Three major airlines with operations in the UK have begun legal proceedings against the UK’s blanket quarantine restrictions. Ryanair, easyJet, and British Airways today sought an urgent review of the strict plan at the High Court.
On Monday, the United Kingdom’s government implemented a draconian 2-week quarantine affecting almost any individual entering the country. There were a few exceptions, such as nuclear incident first responders. However, every single country of origin is affected by the procedures. In theory, you could fly from a country that has eradicated the virus, and it would make no difference. This is despite the United Kingdom having one of the worst rates of infection in Europe.
We’re very used to British Airways, easyJet, and Ryanair being sworn rivals. Indeed, in March at the Airlines for Europe annual meeting in Brussels, O’Leary made light of the fact that all three airlines’ CEOs were on the stage at once. At the time, the CEOs were fighting for environmental policy reform alongside other member airlines.
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However, the three airlines have been brought together once more. In a joint statement sent to Simple Flying, the airlines said that they were seeking an urgent judicial review into the UK’s policy. The group highlighted that under UK criminal law, the measures affecting those entering the country were more stringent than for those who actually have COVID-19.
The group commented,
“British Airways, easyJet and Ryanair have launched their legal action against the UK government’s flawed quarantine which will have a devastating effect on British tourism and the wider economy and destroy thousands of jobs.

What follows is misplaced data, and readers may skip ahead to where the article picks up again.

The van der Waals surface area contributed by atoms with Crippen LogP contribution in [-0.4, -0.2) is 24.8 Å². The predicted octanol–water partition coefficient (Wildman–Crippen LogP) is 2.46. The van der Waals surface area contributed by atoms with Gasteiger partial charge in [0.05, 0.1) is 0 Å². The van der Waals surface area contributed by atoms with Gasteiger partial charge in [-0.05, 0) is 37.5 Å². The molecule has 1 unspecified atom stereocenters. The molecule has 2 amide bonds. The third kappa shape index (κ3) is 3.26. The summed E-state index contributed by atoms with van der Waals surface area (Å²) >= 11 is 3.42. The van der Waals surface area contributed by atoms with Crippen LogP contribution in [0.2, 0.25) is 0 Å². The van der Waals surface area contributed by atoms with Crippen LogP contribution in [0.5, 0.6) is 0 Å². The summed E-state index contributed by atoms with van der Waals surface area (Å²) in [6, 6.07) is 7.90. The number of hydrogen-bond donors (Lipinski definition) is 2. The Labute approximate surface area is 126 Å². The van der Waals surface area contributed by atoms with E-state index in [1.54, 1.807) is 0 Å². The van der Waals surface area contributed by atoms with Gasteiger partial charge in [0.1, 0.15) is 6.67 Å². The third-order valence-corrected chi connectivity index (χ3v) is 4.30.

They went on to add: “[the airlines] want the government to re-adopt its previous quarantine policy introduced on March 10, where quarantine is limited to passengers from “high risk” countries.”
Why the quarantine must be stopped
The United Kingdom’s ridiculous quarantine rules will end up backfiring on the country’s aviation industry. Across Europe, airlines are beginning to recover services as demand returns, and restrictions are relaxed seemingly across Europe.
However, while things are starting to recover in Europe, UK carriers are still being unfairly disadvantaged by a draconian government scheme. While the United Kingdom’s arbitrary policy remains in place, travel simply can not recover.
If there is a requirement to stay in for 14 days following entry to the UK, business travelers won’t come to a meeting that could be held on skype. That leaves leisure travelers. These individuals likely won’t want to go on holiday, as again, it means 14 days stuck inside.
As such, only those with an essential need to travel are left. These individuals are few and maybe going to funerals, for example. This equates to virtually the same amount of traffic that Ryanair and British Airways have currently been serving with incredibly limited service and easyJet had stopped serving altogether.
Should a court rule against the UK’s quarantine policy? Let us know your thoughts in the comments!